We do not use H2SO4 beacuse HBr/HI are oxidised by it so you end up with a range of products .e.g Br2 and so a reduced yield of the desired haloalkane
BUT my text book ("endorsed by edexcel") says you can but only 50% for a bromoalkane

1) Add 50% H2SO4 + NaBr, then add an alcohol
NaBr + H2SO4 ---> NaHSO4 + HBr
CH3OH + HBr ----> CH3Br + H2O

Any insight??
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dimi3
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#137
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#137
hi guys, umm quick question. do we have rates of reactions for unit 2? as in like calculations fr that stuff...?
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killfestab
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#138
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#138
no
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jonathan3909
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#139
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#139
(Original post by Phalange)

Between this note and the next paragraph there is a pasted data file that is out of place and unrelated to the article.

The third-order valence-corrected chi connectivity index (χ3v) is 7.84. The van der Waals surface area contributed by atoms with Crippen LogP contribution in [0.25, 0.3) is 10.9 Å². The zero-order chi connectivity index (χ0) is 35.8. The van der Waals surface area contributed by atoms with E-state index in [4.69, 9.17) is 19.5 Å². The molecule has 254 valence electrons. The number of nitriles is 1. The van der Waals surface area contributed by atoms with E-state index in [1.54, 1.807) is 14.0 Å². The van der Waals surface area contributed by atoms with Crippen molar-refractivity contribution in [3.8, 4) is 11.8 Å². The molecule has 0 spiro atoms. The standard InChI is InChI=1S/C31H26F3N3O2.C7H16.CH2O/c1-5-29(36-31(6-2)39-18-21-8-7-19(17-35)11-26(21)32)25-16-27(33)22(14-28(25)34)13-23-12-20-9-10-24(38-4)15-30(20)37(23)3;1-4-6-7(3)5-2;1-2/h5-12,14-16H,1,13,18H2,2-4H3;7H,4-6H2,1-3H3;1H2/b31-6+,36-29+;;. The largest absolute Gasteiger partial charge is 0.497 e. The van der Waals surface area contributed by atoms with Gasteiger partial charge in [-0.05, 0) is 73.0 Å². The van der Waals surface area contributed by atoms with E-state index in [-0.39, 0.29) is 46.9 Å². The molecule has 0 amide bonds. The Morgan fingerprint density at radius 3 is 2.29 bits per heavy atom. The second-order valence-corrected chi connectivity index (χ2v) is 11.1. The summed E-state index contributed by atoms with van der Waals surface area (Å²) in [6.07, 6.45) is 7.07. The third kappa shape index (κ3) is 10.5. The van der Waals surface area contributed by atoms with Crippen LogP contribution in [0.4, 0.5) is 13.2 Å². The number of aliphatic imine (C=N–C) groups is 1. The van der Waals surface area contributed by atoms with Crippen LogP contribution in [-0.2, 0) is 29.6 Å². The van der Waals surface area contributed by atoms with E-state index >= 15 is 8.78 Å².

D
All others are non-polar.
If you put an electrostatically charged rod or substance near a jet of water or a polar liquid, the liquid moves towards the rod (or away) but it's not important the direction just that it will move


Edit: Think of it like magnets... XD

On a side note..........
Which methods do people have to make haloalkanes? ( WIll use the shortest carbon chain to save time xD)
I have these:

CHLORO ALKANES
1) Add PCl5
CH3OH + PCl5 ---> CH3Cl + POCl3 + HCl

2) Add HCl to a TERTIARY alcohol (normal rxn)

3) Add PCl3
3CH3OH + PCl3 ----> 3CH3Cl + H3PO3

BROMO/IODO ALKANES:
1) Add damp red phosprous to the halogen (e.g. Br2), then add alcohol
2P + 3Br2 ----> 2PBr3 *see how we have PBr3 like PCl3 before??
CH3OH + PBr3 ---> CH3Br + H3PO3

2) Add phosphoric (V) acid to metal halide then add alcohol
3NaBr + H3PO4 ---> Na3PO4 + 3HBr
CH3OH + HBr ----> CH3Br + H2O

Ok here is where I am confused. My CGP book says NOT to use sulphuric acid for bromo/iodo but phosphoric because:
We do not use H2SO4 beacuse HBr/HI are oxidised by it so you end up with a range of products .e.g Br2 and so a reduced yield of the desired haloalkane
BUT my text book ("endorsed by edexcel") says you can but only 50% for a bromoalkane

1) Add 50% H2SO4 + NaBr, then add an alcohol
NaBr + H2SO4 ---> NaHSO4 + HBr
CH3OH + HBr ----> CH3Br + H2O

Any insight??
Cyclohexene is not polar:confused: !!!!
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jonathan3909
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#140
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#140
(Original post by killfestab)
no
Can you please answer my above Questions.Thanks